JUST PLAIN TALK: Bill Bernstein, Buz, and investment bubbles
For 15 years, Bill Bernstein was a neurologist in Coos Bay, Oregon, before switching careers to finance and writing. Over the summer, I finished his new book, "The Delusions of Crowds: Why People Go Mad in Groups," which is more history than finance. But, in a way, it addresses finance in that people do the wrong thing, like investing in whatever is hot.
Do yourself a favor and get his last pure financial book, "Rational Expectations: Asset Allocation for Investing Adults." He argues there are three types of investors: Group 1, probably the largest, doesn't have a coherent strategy and owns a haphazard mix of mutual funds and stocks. They often sell in market downturns and buy near peaks. Group 2 is more sophisticated, kind of, and buys the dips unless things get terrible, then they end up in Group 1. Finally, Group 3 has a strategy appropriate for their goals, time horizon, and risk tolerance. They also understand it is essential to have enough "patience, cash, and courage" because you need all three to succeed.
When queried about market bubbles last spring, Bill responded, "Bubbles are the inevitable outcome of human nature." Like apes, we imitate. When stock euphoria soars, it reaches critical mass and spreads. But, unlike our cousins, we tell stories. So we prefer narratives over facts; bubbles follow.
Instead of sky-high market valuations, Bernstein's bigger worry is low interest rates because that's what's driving stock prices. Eventually, rates will rise, and stocks will likely suffer. As a result, he believes returns for the next 50 years will be lower; they have to be. The historical equity risk premium for stocks is four to five percent. With bonds, essentially at zero, do the math. He points out, and it's essential to realize for the next decade, stock returns could be as high as 15% or zero like the S&P 500 was from 2000-2009. A decade is too short of a timeframe to be meaningful. Foreign stocks may outperform, too, but nothing is written in stone.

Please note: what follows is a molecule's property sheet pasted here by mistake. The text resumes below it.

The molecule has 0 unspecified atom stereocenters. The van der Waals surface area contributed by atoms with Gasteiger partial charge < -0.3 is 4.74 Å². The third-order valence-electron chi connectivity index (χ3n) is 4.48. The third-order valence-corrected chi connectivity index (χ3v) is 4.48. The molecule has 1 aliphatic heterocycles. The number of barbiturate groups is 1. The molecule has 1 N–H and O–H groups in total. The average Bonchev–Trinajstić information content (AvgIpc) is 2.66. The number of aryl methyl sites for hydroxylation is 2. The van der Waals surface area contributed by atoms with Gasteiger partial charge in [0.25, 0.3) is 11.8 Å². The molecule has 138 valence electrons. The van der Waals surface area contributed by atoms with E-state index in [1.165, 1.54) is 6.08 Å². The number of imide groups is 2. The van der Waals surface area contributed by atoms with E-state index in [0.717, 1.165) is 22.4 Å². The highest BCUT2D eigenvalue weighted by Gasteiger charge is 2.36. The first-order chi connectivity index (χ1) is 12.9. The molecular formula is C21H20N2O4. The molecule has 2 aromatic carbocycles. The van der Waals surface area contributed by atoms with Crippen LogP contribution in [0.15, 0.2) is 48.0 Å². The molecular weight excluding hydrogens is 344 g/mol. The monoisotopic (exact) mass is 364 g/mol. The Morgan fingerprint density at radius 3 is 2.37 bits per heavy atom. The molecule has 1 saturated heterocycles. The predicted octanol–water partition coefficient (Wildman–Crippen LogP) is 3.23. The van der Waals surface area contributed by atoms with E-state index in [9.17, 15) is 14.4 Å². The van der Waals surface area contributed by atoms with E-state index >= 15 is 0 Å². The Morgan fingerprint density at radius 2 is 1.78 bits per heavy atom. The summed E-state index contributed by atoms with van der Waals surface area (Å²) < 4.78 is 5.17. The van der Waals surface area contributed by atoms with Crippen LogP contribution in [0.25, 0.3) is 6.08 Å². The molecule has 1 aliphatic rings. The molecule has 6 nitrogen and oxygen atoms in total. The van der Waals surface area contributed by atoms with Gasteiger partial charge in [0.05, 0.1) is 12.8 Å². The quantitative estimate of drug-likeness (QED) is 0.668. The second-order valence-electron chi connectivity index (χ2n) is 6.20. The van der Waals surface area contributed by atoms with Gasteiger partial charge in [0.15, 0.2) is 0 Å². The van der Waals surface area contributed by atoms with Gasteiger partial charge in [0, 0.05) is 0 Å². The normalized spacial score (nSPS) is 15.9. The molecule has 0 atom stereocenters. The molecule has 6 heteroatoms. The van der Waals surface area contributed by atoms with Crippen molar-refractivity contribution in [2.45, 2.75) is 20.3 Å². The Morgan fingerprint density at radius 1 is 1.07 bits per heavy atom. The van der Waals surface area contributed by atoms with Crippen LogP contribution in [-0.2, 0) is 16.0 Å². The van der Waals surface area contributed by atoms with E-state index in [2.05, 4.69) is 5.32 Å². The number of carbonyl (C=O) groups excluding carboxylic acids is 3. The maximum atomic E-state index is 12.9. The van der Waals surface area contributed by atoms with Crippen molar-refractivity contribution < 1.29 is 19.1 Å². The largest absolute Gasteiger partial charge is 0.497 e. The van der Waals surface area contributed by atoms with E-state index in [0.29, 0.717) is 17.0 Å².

He also points out the most considerable risk for retirees is living too long. Assuming good health for both spouses, the best way to offset that risk is to delay Social Security for as long as possible. Single premium immediate annuities are another way to ensure you don't outlive your money but stay away from complex products.
Recently, there was a lot of chattering about the unsuitability of target-date funds. Granted, someone's age shouldn't determine their asset allocation. But target-date funds, designed to become less aggressive at retirement and beyond, are super-simple; just shovel the money in. Regardless of your age, simplicity can't be overstated. Asset allocation funds, with aggressive, moderate, or conservative allocations, offer an easy-to-maintain investment strategy, too.
Today's high asset valuations hurt younger investors. They won't have the decades of high returns that boomers have seen. Plus, they don't have the assets built up compared with boomers. "The millennials are going to come for baby boomers with pitchforks," Bill said quote him, so there it is.
You can't always get what you want, but Buz Livingston, CFP, can help you figure out what you need. For specific advice, visit livingstonfinancial.net or drop by 2050 West County Highway 30A, M1 Suite 230.